Resistance training is recognized as a way to increase your lean muscle tissue and to enhance metabolism during rest. In fact, we know now that as we age maintaining lean muscle with resistance training is as if not more important than cardiovascular training. The intensity of resistance training is an important factor in whether benefits will be attained.
You could be exercising, yet not seeing results, because the method of exercise doesn’t match the outcome you want.
Let’s take a look at circuit training as a form of resistance training.
What Is Circuit Training?
Circuit training has become very popular in the form of “boot camp” and interval training that includes weight training. The circuit training protocol varies but usually includes performing several resistance-training exercises in succession. The circuit can be done once or repeated multiple times. At one time circuit training was the standard “orientation” to a gym going machine to machine to do 8-10 exercises.
The benefits of circuit training include, first and foremost, the effective use of time. While you are moving from exercise to exercise you can accomplish a significant amount of quality exercise in a short time.
The disadvantages of circuit training, as it’s seen in many instances in intervals or boot camp environments, can be the lack of quality repetitions. Moving quickly from station to station in a group of individuals can reduce you’re awareness of form, technique, or disconnect your exercise from the results you seek.
Recent studies have suggested significant increase in muscle development by increasing the rest between sets for the same muscle group. That amount of rest, 3-5 minutes, may not be met in the type of rapid-fire movement done in boot camp
It’s important to note here, that more than one protocol in your program may contribute to your end goals. Alternating opposing muscle groups in what’s referred to as “super sets,” for instance, doesn’t allow for 3 minutes of rest unless you actually stop and wait before performing the next set, but can increase energy expenditure by 33% during the exercise session.
How to Start Circuit Training
For beginners it’s best to do a circuit one time. After a short period of adaptation, progression would include alternately increasing the number of times through the circuit or increasing the load and decreasing the repetitions. Changing just one variable at a time (increasing sets or increasing weight) is smart progression that reduces injury risk and improves results. Beware if you’re an exerciser excited about results and in the feel-good-I-think-I’ll-do-more mindset, you can easily set yourself up for an injury!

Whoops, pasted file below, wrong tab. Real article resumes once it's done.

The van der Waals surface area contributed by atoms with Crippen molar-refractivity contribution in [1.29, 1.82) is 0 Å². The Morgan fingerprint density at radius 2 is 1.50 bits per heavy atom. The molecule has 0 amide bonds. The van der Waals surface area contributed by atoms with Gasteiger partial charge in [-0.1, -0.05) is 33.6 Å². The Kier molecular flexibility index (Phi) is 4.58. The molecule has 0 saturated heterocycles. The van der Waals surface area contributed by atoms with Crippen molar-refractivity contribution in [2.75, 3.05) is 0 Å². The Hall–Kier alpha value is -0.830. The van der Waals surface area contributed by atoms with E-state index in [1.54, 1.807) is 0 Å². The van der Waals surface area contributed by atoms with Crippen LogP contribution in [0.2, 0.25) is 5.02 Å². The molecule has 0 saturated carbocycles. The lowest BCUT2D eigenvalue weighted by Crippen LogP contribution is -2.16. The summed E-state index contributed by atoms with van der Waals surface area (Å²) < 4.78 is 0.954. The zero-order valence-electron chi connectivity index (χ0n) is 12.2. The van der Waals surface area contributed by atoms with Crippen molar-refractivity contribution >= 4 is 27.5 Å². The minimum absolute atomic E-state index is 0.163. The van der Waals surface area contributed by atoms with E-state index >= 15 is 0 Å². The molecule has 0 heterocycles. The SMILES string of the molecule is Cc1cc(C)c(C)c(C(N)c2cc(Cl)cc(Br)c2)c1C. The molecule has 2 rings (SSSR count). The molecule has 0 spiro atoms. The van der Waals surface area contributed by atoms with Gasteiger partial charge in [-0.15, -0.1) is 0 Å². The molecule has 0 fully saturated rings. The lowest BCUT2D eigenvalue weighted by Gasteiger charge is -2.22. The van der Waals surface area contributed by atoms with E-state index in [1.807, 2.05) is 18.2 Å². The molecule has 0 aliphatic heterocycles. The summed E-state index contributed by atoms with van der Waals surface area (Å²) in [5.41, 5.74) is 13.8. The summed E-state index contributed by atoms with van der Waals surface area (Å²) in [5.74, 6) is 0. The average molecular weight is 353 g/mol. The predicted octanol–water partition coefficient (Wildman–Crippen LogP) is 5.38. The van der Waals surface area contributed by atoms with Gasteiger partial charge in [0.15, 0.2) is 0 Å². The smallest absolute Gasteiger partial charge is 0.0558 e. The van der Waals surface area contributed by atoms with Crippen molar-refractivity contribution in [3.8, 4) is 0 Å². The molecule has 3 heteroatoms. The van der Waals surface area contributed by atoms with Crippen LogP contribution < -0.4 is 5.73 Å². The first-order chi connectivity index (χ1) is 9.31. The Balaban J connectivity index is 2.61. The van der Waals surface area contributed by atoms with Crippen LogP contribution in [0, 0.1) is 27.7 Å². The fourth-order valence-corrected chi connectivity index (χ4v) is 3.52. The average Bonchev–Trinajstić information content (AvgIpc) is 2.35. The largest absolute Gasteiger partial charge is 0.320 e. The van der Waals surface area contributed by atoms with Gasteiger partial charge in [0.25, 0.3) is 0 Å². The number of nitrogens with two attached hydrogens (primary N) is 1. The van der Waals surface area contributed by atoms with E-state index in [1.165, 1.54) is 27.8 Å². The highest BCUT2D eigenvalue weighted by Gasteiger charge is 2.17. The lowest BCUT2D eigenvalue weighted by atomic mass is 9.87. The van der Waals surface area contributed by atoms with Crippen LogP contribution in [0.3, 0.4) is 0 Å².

Little hinges swing big doors
Consider 3 Circuit Training Options
Heavy loads of 80% with power (as quickly as possible and 2 s eccentric) were compared to heavy loads lifted at controlled speed (2 sec to lift, 2 sec to lower) and also compared to moderate loads (50%) with power. What’s that in English? Lifting a weight you can’t lift more than 10 times (80%) compared to a weight you can lift up to 25 times (50%).
A study just accepted for publication in the Journal of Strength & Conditioning showed high loads for lower body and moderate loads for upper body produced significantly more power than controlled speed training.
How You Benefit from Power
- Significantly more energy expenditure during the session
- Increased energy expenditure following the session (after burn)
- Increase in bone density benefits over slow controlled
- Carry over to daily activities of life and reduced injury risk
- Fitness improvements over long slow exercise protocols in older adults
It’s always important to consider the subjects in the study and their likeness to you. The subjects in this study 20-year old males and females. At least one of the key researchers, however, is a leading researcher in the study of effects of exercise on aging.
How to Make Circuit Training Work for You
Step 1: Determine your top goals
Do you most want bone density? Weight loss? More Lean muscle definition? Sports performance? Even if you have multiple goals, you want to prioritize the top goal, and secondary goals in order to create the best-fit load and rest combination.
Step 2: Plan your exercise load
This step may be a multi-part plan. If for instance you want to reach 80% power, you want to begin with lighter loads and do slow contractions to allow adaptations to occur slowly. Gradual increase of load, then speed will keep you moving forward with the least amount of injury risk.
Step 3: Plan your rest between exercises.
To engage more muscle fibers as a beginner, more rest is recommended. If you’ve got adequate lean muscle, more experience and want to focus on performance, your recovery periods might be shorter.
Step 4: Evaluate existing programs to see if they meet your needs.
You may decide it’s best to create your own program or co-create with a personal coach.
Graber, T.G., et al. 2015. C57BL/6 life span study: age-related declines in muscle power production and contractile velocity Age 37(3): 36
Marcel, Taylor J., et al. 2013. Leg strength declines with advancing age despite habitual endurance exercise in active older adults. Journal of Strength & Conditioning Research 28(2): 504-13
Signorile, J.2013. Power declines nearly twice as quickly as strength, ACSM’S Health & Fitness Journal 17(5):24-32
Von Stengel, Simon, et al. 2007. Differential effects of strength versus power training on bone mineral density in postmenopausal women: a 2-year longitudinal study. British Journal of Sports Medicine, 41(10): 649-655.
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